When human lung epithelial cells were incubated with FITC-labeled HNP, we observed HNP endocytosis associated with increased IL-8 production (Fig. 1a, d). Both HNP endocytosis and IL-8 production were inhibited by the use of reactive blue and suramin (Fig. 1a-e). The HNP-induced IL-8 production was also attenuated by pretreatment with reactive blue and suramin in the human THP-1 monocytes (Fig. 1f). These results provided us with strong rationale to test the use of P2Y6 inhibitor in vivo models (Fig. 2).
Fig. 1
Fig. 1

HNP binding to BEAS-2B cells through P2Y receptor family. BEAS-2B cells were incubated with FITC-HNP for 30 min (a). HNP are labeled in green and F-actin in red. HNP binding was inhibited by addition of Reactive Blue (RB), or Suramin (b and c) 30 min prior to FITC-HNP. Effect of HNP on IL-8 production. HNP (100 μg/mL) induce IL-8 production by BEAS-2B cells in a time-dependent manner (d). RB (10 μM) or suramin (10 μM) added 30 min prior to HNP administration attenuated IL-8 production in BEAS-2B cells (e) and human THP-1 monocytes (f) at 8 h. * p < 0.05 vs. control group analyzed by Holm-Sidak test; † p < 0.05 vs. HNP group at other three time points analyzed by Tukey’s test; ¶ p < 0.05 vs. HNP group analyzed by one-way ANOVA, respectively

Fig. 2
Fig. 2

Study design and groups. Mice were intranasal instilled with P. aeruginosa (1× 106 CFU) or PBS. The mice in two-hit groups were then underwent mechanical ventilation for 2 h at either low pressure (LP) or high pressure (HP). MRS2578 was administrated intraperitoneally 15 min, 24 h and 48 h after pneumonia

Effects of MRS2578 in model of pneumonia alone

HNP expression increased due to high neutrophil count in the HNP+ mice despite the fact that there was a similar neutrophil recruitment in both FVB control mice (with no HNP gene) and the HNP+ (with HNP transgene) mice in response to P. aeruginosa instillation. The plasma HNP levels were higher in the HNP+ mice especially in the pneumonia group (Fig. 3a, c). In the pneumonia alone conditions, the BALF bacterial counts were lower in the HNP+ mice than in the FVB mice (Fig. 3b), which was associated with neutrophil infiltration in the HNP+ mice (Fig. 3c, d). The administration of MRS2578 had no effect in bacterial count (Fig. 3b), but decreased lung injury score in the HNP+ mice and not in the FVB mice (Fig. 3d, f).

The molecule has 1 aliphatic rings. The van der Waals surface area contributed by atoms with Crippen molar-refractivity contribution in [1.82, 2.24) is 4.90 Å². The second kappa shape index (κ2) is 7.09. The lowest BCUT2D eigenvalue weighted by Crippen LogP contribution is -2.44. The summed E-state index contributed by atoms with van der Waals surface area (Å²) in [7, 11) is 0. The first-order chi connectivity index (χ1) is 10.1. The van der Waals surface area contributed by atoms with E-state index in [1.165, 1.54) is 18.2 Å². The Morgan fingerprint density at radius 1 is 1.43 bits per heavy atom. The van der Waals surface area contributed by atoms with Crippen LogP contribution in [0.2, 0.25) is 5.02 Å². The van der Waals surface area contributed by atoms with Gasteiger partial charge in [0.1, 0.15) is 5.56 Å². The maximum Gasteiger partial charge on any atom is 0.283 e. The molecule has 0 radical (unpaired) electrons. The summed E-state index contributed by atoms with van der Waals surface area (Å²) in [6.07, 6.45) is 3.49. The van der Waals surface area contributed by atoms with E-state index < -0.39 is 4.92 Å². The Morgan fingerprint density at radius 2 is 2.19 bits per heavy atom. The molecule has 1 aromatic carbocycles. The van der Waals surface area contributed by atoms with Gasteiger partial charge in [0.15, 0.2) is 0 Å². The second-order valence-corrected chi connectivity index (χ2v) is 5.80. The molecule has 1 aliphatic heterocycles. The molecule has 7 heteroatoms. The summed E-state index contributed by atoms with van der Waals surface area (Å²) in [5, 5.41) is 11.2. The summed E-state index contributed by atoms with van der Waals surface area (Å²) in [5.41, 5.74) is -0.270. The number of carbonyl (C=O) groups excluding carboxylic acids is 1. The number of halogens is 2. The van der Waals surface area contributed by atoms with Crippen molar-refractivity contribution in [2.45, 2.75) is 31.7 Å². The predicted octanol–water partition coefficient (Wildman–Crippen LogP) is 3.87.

Fig. 3
Fig. 3

Effects of MRS2578 in pneumonia. Mice were intranasally instilled with P. aeruginosa (1× 106 CFU) or PBS. a HNP levels in bronchoalveolar lavage fluid (BALF) were measured 72 h later. In additional mice, MRS2578 or vehicle (DMSO) was administered intraperitoneally 15 min, 24 h and 48 h after bacterial instillation. Bacteria counts (b) and neutrophils (c) in the BALF were determined 72 h after bacterial instillation. d Lung histology (H&E) was obtained 72 h after bacterial instillation, Pulmonary edema (black arrow) and neutrophil infiltration (circle) were indicated. e Lung permeability was determined by albumin concentration in BALF. f Lung injury score. N = 7 per group in P. aeruginosa groups, N = 5 per group in PBS groups. * p < 0.05 vs. FVB at identical conditions analyzed by Holm-Sidak test; ¶ p < 0.05 vs. PBS at the identical conditions analyzed by Tukey’s test; # p < 0.05 vs. DMSO at identical conditions analyzed by Tukey’s test, respectively